An interesting hub. I agree that the stigma attached to ‘mental illness’ is a deterrent to some seeking help. I have a sibling with a mental health condition who is very resistant to help and I think this is partly because of fear of stigma.

      One thing I find interesting is that psychiatrists do not agree on her condition - one has said it is an illness and would respond to medication, another that it is a condition and may not respond to meds.

      I also have known many others who have experienced ment

      In my view 'mental illness’ is just an extreme version of a continuum that we are all on, and is a reflection of how poorly the human race communicates with each other. The more we can learn to communicate compassionately the fewer people will be affected by mental illness.

      Thank you for a thought provoking hub.

    • thebestyou profile image

      thebestyou 5 years ago

      Thank you for spreading the knowledge about mental health issues. Most people do not understand the disease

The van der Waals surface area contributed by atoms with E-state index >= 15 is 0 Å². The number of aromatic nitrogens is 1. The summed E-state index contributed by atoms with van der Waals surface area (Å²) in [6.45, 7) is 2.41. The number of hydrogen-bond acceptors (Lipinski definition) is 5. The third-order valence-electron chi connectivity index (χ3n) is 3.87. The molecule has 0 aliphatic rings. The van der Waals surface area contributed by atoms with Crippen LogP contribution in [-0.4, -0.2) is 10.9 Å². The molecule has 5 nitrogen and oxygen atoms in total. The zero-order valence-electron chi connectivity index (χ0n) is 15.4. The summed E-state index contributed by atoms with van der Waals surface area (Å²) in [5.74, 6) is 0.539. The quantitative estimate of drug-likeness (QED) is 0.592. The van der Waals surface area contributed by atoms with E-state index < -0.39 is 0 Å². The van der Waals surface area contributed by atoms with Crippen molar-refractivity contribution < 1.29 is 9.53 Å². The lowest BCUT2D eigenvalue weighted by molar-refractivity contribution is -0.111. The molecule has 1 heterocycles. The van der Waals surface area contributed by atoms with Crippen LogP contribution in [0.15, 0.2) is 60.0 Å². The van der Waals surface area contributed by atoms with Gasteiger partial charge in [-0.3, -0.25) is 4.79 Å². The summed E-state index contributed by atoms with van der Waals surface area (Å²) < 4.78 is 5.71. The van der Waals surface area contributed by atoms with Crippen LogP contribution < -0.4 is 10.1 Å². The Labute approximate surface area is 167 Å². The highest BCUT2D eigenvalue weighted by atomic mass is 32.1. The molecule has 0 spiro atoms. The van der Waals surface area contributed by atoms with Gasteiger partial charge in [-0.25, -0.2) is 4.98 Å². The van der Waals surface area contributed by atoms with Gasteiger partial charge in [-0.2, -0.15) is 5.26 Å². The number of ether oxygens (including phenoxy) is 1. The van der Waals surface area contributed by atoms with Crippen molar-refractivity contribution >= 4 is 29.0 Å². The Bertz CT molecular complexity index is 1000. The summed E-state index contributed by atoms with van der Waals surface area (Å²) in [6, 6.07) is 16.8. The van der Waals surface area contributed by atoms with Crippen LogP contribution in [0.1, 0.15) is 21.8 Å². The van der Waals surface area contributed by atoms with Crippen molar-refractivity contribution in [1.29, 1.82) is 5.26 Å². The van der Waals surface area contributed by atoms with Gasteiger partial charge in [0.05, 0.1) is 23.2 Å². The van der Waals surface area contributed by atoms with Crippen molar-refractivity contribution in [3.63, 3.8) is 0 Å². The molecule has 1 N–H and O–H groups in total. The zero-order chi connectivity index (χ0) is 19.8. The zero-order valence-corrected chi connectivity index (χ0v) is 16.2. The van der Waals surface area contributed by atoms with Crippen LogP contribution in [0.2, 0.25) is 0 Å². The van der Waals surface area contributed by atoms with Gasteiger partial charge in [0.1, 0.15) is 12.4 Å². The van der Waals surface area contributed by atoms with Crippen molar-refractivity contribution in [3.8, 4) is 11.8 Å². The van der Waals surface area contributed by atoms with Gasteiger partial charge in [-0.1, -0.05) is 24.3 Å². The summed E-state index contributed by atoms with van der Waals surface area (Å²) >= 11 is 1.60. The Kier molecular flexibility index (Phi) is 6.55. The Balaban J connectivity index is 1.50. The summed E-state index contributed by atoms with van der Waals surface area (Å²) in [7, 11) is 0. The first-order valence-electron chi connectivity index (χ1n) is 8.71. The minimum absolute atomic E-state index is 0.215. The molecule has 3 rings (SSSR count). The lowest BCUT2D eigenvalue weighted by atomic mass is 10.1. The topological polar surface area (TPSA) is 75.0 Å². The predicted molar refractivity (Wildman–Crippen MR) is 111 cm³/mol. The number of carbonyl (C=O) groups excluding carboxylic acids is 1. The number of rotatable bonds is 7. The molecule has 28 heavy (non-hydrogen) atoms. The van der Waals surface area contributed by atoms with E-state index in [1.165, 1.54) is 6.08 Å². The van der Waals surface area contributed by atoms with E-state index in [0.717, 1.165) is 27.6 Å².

• TripleAMom profile image

      TripleAMom 5 years ago from Florida

      Thank you for commenting. So many people have a mental health condition, but there is such a stigma that it is still a "secret condition". This should not be. More people could be "stable" if they felt they could seek treatment.

    • profile image 5 years ago

      I am bipolar and take medication to keep me stable. If I were not on these meds I would be dead. I learned a long time ago that mental illness is compared to any other disease. Thank you for bringing more attention to the public so more people with mental illness will come forward and get help.